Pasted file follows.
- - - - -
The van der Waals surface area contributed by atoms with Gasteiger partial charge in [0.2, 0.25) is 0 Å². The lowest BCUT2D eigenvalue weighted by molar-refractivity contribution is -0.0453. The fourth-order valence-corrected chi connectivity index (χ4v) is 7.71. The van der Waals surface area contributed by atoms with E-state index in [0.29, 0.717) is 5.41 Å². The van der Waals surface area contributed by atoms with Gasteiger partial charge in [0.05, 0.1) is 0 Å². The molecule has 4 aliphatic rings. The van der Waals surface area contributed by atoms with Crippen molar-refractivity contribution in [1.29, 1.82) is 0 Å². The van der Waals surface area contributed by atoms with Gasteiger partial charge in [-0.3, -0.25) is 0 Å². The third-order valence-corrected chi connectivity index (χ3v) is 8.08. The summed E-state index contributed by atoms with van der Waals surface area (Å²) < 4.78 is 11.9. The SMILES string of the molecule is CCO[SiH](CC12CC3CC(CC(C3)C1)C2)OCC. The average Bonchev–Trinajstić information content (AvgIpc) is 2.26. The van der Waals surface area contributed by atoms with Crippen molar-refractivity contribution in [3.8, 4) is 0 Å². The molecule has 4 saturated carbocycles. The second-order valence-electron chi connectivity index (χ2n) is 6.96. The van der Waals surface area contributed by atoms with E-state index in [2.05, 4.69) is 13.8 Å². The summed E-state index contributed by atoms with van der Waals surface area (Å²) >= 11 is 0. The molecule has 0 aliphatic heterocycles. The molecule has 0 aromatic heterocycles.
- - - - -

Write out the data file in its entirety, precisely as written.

The van der Waals surface area contributed by atoms with Gasteiger partial charge in [0.2, 0.25) is 0 Å². The lowest BCUT2D eigenvalue weighted by molar-refractivity contribution is -0.0453. The fourth-order valence-corrected chi connectivity index (χ4v) is 7.71. The van der Waals surface area contributed by atoms with E-state index in [0.29, 0.717) is 5.41 Å². The van der Waals surface area contributed by atoms with Gasteiger partial charge in [0.05, 0.1) is 0 Å². The molecule has 4 aliphatic rings. The van der Waals surface area contributed by atoms with Crippen molar-refractivity contribution in [1.29, 1.82) is 0 Å². The van der Waals surface area contributed by atoms with Gasteiger partial charge in [-0.3, -0.25) is 0 Å². The third-order valence-corrected chi connectivity index (χ3v) is 8.08. The summed E-state index contributed by atoms with van der Waals surface area (Å²) < 4.78 is 11.9. The SMILES string of the molecule is CCO[SiH](CC12CC3CC(CC(C3)C1)C2)OCC. The average Bonchev–Trinajstić information content (AvgIpc) is 2.26. The van der Waals surface area contributed by atoms with Crippen molar-refractivity contribution in [3.8, 4) is 0 Å². The molecule has 4 saturated carbocycles. The second-order valence-electron chi connectivity index (χ2n) is 6.96. The van der Waals surface area contributed by atoms with E-state index in [2.05, 4.69) is 13.8 Å². The summed E-state index contributed by atoms with van der Waals surface area (Å²) >= 11 is 0. The molecule has 0 aliphatic heterocycles. The molecule has 0 aromatic heterocycles.